Music/Sounds: A quiet piano tune with two ending types:
  • Regular strings. This is used for all VHS releases as well as laserdiscs and UMD Video releases. It was used on some 5.1 DVDs. It will still continue on DVDs of television releases.
  • 5.1 Synthesized strings. All 5.1 DVD's and Blu-ray releases use this variant. On North American releases, it sounds more dual. The dual is not used on DVD's that have the format screen after the logo.

Music/Sounds Variant: Sometimes on the NTSC AOL Time Warner version, the regular strings theme is in a lower pitch. This can be found on the VHS and DVD releases of Uprising, The Adventures of Pluto Nash, Harry Potter and the Chamber of Secrets, A Mighty Wind, Kangaroo Jack, Batman: Mystery of the Batwoman, South Park: The Original Unaired Pilot, and Terminator 3: Rise of the Machines, as well as the first Looney Tunes Golden Collection DVD set.

Availability: Common. This was used concurrently with the previous logo on 1996-1997 WHV tapes (on a side note, the print version of this logo was introduced in mid-1996, and those tapes contain the previous logo, but you should also expect the "DIGITALLY PROCESSED" text on the side of its packaging, so the previous logo is an easy find). The first products to have this logo include the 1996 rental VHS release of A Time to Kill, released on December 30, 1996, the VHS of Space Jam released on March 11, 1997, and the first DVDs from Warner Bros. (one of which was A Time to Kill), released on March 26, 1997. Surprisingly, this logo was seen at the end of a 1990 episode of Night Court on TV Land. It is possible that the episodes were ripped from DVD, and TV Land forgot to edit the logo out for broadcast. This is also the case with some episodes of Whose Line Is It Anyway? on ABC Family. The version with the AOL Time Warner byline can be found on most tapes and DVDs from 2002-2003, including The Great Dictator and the 2003 Special Edition release of Dennis the Menace. Strangely, this can also be seen on a "Now Available on DVD" trailer for Harry Potter and the Half-Blood Prince, which can be seen on the DVD of Shorts. It can also be seen on the UK release of South Park: Bigger, Longer and Uncut. Don't expect to see this on anything from Viz Media.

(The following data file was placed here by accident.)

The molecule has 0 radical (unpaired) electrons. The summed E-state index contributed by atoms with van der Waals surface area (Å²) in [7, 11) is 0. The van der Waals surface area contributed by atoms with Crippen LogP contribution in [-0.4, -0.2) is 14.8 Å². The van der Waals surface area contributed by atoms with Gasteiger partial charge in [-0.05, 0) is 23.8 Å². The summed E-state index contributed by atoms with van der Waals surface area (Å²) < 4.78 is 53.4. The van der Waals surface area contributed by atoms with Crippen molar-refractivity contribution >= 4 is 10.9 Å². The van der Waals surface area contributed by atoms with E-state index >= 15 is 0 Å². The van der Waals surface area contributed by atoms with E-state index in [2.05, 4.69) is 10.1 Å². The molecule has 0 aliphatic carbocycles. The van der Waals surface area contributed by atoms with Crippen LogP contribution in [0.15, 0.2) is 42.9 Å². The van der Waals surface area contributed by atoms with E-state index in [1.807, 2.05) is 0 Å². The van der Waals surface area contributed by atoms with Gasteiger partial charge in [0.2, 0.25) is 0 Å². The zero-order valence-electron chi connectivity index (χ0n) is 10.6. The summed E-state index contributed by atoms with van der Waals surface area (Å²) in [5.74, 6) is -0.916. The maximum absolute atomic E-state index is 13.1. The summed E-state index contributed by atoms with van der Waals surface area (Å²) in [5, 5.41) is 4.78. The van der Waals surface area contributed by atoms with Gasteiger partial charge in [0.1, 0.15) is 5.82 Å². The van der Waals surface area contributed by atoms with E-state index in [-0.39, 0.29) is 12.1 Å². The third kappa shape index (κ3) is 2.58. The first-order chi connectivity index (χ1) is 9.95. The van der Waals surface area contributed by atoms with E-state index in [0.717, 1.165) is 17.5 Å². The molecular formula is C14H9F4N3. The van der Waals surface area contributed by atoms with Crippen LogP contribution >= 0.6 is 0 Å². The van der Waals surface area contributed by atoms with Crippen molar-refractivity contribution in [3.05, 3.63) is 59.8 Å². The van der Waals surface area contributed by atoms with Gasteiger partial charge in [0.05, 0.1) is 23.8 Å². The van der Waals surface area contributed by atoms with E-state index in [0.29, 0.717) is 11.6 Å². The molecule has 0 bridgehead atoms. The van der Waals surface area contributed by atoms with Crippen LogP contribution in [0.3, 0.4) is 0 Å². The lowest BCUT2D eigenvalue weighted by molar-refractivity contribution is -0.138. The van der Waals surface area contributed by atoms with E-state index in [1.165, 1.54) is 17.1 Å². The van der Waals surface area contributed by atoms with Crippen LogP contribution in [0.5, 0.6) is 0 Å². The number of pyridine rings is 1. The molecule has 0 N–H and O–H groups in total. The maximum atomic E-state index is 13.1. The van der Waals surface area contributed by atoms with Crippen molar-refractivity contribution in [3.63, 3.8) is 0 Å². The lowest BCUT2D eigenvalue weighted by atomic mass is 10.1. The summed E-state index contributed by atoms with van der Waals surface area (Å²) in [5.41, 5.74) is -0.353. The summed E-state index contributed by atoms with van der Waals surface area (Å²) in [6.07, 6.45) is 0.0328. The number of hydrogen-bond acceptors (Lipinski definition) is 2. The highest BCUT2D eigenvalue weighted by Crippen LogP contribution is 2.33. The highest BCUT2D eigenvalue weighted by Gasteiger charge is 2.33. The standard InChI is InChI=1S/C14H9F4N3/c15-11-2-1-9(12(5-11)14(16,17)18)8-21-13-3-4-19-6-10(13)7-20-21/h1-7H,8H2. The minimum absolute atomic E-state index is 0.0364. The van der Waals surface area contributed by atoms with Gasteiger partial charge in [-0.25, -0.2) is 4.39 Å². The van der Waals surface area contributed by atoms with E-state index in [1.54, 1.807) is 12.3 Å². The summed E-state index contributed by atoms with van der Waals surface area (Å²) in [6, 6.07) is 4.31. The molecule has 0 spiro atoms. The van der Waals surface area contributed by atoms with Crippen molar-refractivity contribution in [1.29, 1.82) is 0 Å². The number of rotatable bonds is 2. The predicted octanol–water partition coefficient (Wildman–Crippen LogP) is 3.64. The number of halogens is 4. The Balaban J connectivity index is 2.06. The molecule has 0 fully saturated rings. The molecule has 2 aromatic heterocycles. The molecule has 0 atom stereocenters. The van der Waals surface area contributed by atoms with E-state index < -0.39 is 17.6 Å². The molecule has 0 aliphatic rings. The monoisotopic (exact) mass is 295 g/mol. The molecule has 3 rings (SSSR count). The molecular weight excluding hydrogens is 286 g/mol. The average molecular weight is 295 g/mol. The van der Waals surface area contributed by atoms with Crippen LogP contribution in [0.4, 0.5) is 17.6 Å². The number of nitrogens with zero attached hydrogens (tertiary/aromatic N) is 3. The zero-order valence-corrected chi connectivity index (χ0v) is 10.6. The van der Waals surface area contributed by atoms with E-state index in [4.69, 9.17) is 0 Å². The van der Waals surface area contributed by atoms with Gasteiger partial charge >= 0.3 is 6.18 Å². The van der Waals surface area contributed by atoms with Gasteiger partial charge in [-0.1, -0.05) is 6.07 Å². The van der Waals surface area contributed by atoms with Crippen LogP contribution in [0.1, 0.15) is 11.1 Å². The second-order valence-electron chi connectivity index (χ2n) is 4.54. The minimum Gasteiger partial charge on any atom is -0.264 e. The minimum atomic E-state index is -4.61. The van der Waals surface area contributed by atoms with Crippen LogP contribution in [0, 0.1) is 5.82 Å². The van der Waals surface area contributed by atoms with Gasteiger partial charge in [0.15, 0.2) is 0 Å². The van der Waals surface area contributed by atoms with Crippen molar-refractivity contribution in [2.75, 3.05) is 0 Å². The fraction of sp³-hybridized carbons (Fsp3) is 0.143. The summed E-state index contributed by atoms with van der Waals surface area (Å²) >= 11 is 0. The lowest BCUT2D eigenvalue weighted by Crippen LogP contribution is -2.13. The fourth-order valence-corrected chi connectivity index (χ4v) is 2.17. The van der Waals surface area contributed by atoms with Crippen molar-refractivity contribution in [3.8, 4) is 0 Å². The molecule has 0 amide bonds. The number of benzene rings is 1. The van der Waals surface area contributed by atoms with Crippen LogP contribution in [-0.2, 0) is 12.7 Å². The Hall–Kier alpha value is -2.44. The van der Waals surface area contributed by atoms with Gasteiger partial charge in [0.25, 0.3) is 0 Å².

Scare Factor: None. This is a clean logo, but it's annoying for those who like the previous logos. None to low for the organ variant.

Latest page update: made by ryanasaurus0077 , Mar 19 2015, 8:20 PM EDT (about this update About This Update ryanasaurus0077 Edited by ryanasaurus0077